New Employment Data: 5 Things to Know About the State of the Education Workforce

Aldeman: New federal data shows fewer people work in schools, but job openings are filled quickly and most positions lost were part-time.

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There are fewer people working in public education than there were in February 2020, before the pandemic hit. 

Employee turnover rates remain high this year, but schools are more than replacing the people who leave. 

In fact, all the job losses have come from part-time workers. And, once you factor in the number of hours those employees work, schools actually had slightly more staff than they did pre-pandemic. 

These are just some of the findings from the latest national data. Here are five key takeaways:

1. The number of people working in education is still down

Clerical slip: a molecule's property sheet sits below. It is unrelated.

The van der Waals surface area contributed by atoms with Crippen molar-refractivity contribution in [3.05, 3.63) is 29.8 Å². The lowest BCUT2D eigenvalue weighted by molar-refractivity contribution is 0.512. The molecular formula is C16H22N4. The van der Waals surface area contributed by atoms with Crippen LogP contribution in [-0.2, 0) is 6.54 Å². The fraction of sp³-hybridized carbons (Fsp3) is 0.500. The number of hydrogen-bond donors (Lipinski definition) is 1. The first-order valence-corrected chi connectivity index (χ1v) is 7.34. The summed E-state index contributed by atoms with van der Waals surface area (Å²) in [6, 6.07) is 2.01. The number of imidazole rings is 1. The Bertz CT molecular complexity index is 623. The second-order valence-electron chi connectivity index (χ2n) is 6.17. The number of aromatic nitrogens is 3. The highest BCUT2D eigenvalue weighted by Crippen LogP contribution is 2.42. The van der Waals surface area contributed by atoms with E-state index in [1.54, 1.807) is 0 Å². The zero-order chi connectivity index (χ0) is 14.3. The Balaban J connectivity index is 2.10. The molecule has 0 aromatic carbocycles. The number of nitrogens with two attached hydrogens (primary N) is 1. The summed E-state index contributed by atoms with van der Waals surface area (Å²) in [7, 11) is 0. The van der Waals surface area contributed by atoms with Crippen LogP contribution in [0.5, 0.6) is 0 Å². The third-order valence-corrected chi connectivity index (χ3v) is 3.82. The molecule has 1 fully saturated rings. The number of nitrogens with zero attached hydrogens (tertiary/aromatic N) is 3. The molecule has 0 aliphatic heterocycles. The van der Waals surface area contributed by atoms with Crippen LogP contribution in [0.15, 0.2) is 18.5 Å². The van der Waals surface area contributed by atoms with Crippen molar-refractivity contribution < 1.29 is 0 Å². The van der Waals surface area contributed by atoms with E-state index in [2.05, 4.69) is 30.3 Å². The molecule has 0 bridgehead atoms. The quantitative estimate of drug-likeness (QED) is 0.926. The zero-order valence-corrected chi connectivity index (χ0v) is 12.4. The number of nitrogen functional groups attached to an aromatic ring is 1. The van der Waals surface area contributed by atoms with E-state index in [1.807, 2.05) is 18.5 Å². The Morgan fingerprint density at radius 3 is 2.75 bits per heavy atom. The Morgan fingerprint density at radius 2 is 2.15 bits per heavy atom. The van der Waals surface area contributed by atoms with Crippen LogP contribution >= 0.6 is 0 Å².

The chart below uses the latest Bureau of Labor Statistics jobs data through June 2023. Employment fell immediately as COVID-19 hit, and private-sector employers cut 16% of their workforce in the span of two months. But they have more than bounced back (the gray dotted line). 

Public education’s job losses never got as bad as those in the private sector, but they’ve been slower to recover. At their worst, public K-12 and public higher education were both down about 9% (245,000 and 730,000 employees, respectively). As of the June data, public K-12 is still down 1.2% from its pre-COVID peak, whereas higher ed is still down 2.7%.